For now Amirah’s must build its reputation as a great Indian restaurant in Wandsworth, and from the excellent standard of last night’s meal, I can see that it is doing this. The street food backbone is not lost, but ‘translated’ throughout the post-5pm mains. I mentioned beautifully-cooked tiger prawns, an emphasis on high-quality ingredients, detectable notes of individual spices – oh the ginger! Yes, it really was rather good.

I really hope Amirah’s Kitchen is able to nurture and cultivate its street food promise. There are so many ‘curry houses’ doing great curry very well. It would be a crying shame for Amirah’s to have to directly compete with them. I look forward to seeing a menu that is refined as the weeks and months pass. Street food and fast feasting really are in vogue in the foodie scene so I think they should make the most of it.

Old York Road in Wandsworth feels like a very homely place, and somewhere I would like to unearth in future. Fortunately I will be returning much sooner than I had anticipated thanks to the Old York Road Unplugged Festival which is happening this Sunday (16 September) between 11am-5pm. If I may put the plug back in for a second just to let you know that, as its name suggests, it’s a street festival with an emphasis on music. But don’t let the three music stages distract you from the tens of stalls, cask ale, street food and entertainment that will be lining this small south London street. I’m assisting with the event, and despite having to set my alarm for 4am, I am ecstatic to be part of such an occasion. Please join the Facebook group or visit Old York Road’s website to discover more.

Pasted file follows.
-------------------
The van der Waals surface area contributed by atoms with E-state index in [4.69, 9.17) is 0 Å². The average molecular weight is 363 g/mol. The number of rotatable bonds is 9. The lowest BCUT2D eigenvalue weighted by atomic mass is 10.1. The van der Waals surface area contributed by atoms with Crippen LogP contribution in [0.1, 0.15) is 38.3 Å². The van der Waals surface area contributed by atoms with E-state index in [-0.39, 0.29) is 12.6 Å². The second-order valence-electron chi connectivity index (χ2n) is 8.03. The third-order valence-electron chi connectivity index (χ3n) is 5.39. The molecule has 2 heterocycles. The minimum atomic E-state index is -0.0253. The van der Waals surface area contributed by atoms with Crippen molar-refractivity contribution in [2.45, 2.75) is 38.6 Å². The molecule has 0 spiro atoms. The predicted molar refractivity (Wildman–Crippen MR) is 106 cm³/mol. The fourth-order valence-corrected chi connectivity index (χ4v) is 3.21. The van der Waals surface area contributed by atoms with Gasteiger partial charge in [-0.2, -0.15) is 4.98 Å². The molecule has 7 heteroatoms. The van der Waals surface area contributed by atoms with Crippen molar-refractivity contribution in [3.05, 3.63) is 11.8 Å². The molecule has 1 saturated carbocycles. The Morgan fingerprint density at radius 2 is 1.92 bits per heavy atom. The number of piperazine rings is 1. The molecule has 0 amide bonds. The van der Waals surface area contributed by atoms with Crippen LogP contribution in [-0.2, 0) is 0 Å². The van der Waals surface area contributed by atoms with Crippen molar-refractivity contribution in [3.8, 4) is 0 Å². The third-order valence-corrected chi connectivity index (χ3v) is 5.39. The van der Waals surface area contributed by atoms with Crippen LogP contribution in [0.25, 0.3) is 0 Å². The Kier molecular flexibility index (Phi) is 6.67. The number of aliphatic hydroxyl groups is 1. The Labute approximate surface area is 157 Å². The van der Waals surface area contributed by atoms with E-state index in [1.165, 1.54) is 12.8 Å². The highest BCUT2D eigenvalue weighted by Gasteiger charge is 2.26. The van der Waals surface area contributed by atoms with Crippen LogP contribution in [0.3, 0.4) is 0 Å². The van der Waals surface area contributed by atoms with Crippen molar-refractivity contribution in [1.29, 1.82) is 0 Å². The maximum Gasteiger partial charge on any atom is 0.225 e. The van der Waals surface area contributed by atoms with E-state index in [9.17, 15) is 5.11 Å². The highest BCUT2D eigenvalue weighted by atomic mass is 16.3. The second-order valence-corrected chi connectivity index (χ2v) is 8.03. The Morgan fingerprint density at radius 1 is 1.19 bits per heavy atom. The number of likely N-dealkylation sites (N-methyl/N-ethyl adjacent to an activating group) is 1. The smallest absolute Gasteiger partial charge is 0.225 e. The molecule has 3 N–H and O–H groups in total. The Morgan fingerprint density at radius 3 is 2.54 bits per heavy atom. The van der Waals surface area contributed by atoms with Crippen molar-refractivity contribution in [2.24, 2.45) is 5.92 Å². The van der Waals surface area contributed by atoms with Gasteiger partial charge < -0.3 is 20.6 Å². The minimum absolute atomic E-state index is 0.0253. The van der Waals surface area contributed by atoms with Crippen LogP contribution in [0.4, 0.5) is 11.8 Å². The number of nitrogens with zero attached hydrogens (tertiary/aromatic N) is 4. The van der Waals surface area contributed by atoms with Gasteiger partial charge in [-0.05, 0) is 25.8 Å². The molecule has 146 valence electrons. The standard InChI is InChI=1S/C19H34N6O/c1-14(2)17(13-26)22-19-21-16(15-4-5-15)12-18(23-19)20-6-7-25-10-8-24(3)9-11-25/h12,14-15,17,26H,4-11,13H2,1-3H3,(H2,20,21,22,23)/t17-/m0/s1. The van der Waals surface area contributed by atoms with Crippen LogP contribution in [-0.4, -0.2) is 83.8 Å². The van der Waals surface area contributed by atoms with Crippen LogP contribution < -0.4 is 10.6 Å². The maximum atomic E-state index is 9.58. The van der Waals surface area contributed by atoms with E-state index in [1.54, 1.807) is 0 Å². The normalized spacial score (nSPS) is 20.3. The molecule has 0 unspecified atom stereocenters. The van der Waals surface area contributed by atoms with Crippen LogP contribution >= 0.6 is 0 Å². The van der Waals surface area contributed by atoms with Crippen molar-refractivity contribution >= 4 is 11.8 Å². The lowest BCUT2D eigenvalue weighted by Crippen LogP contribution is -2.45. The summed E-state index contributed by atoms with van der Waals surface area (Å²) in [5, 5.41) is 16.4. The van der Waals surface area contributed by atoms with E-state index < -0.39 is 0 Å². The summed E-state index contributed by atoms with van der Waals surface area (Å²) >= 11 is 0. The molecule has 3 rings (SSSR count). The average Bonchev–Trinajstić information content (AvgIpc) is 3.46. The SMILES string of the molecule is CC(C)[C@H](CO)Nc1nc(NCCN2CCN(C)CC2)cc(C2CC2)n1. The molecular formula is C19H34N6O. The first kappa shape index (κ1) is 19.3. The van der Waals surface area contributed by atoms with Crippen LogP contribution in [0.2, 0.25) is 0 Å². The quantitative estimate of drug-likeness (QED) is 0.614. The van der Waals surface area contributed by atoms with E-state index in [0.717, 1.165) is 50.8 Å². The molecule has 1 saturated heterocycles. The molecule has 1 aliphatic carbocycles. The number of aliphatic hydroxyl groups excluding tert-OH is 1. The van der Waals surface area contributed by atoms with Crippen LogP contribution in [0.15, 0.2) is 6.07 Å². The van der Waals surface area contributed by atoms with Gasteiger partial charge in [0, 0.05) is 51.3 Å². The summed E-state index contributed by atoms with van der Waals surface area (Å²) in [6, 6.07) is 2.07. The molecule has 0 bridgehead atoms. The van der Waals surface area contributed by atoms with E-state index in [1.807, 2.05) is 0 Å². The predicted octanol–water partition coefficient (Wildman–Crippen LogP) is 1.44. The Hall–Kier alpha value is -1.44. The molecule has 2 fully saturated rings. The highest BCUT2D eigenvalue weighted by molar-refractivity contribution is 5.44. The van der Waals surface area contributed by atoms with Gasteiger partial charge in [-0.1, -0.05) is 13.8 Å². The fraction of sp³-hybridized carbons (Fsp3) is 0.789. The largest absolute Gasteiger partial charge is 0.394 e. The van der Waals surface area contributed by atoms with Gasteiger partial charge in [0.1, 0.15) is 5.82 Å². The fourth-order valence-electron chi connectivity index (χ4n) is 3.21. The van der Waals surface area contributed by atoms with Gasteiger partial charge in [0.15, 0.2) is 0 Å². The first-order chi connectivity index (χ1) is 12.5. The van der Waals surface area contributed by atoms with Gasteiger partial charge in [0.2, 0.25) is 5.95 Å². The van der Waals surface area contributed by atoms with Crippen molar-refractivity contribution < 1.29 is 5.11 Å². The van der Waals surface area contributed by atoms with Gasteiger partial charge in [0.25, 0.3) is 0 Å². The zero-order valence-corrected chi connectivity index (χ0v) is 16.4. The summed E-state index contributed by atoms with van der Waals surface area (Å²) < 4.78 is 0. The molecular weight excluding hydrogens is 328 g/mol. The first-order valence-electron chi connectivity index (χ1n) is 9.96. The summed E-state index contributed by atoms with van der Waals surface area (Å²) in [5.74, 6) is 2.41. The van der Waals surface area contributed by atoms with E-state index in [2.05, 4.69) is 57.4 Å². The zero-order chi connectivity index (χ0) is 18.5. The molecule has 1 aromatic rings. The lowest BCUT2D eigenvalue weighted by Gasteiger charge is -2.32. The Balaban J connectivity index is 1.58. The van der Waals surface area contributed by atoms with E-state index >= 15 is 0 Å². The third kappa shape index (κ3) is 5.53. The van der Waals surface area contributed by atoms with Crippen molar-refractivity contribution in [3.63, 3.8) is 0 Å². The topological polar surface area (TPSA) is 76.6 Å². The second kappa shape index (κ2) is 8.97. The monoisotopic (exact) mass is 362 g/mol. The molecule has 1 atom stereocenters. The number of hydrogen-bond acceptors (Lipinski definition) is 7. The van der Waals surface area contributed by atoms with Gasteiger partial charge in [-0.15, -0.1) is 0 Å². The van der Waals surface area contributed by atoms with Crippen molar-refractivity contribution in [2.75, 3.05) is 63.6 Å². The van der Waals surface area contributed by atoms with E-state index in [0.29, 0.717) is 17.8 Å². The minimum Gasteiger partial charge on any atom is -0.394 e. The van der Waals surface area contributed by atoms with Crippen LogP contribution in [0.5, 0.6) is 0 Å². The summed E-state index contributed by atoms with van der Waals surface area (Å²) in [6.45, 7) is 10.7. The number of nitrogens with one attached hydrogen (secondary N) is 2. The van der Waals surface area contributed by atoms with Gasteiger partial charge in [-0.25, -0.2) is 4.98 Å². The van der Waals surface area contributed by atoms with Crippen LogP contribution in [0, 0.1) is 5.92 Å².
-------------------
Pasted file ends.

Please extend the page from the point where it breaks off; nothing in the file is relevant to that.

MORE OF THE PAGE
Amirah's Kitchen on Urbanspoon

I was a guest at Amirah’s Kitchen.

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8 Comments

  1. I have found there to be a dearth of really good Indian Street food eateries in London. Masala Zone and Roti Chai do the job but not quite reminiscent of the flavours conjured up by India’s roadside hawkers (maybe the dirt and pollution add to the taste?) I shall look forward to trying Amirahs and send on my verdict.

    Reply
  2. James Taylor

     /  October 17, 2012

    Great review. I walk past this place everyday and also stumbled across the unplugged festival which was great. I had a very nice Samosa from Amirah’s when I was there so looking forward to trying it out next week!

    Reply
  3. “There was no leftover watery gravy which had to be apologetically mopped up with cardboard naan.”

    Alas, this happens to be my experience of most Indian restaurants I go to – will have to try this one!

    Reply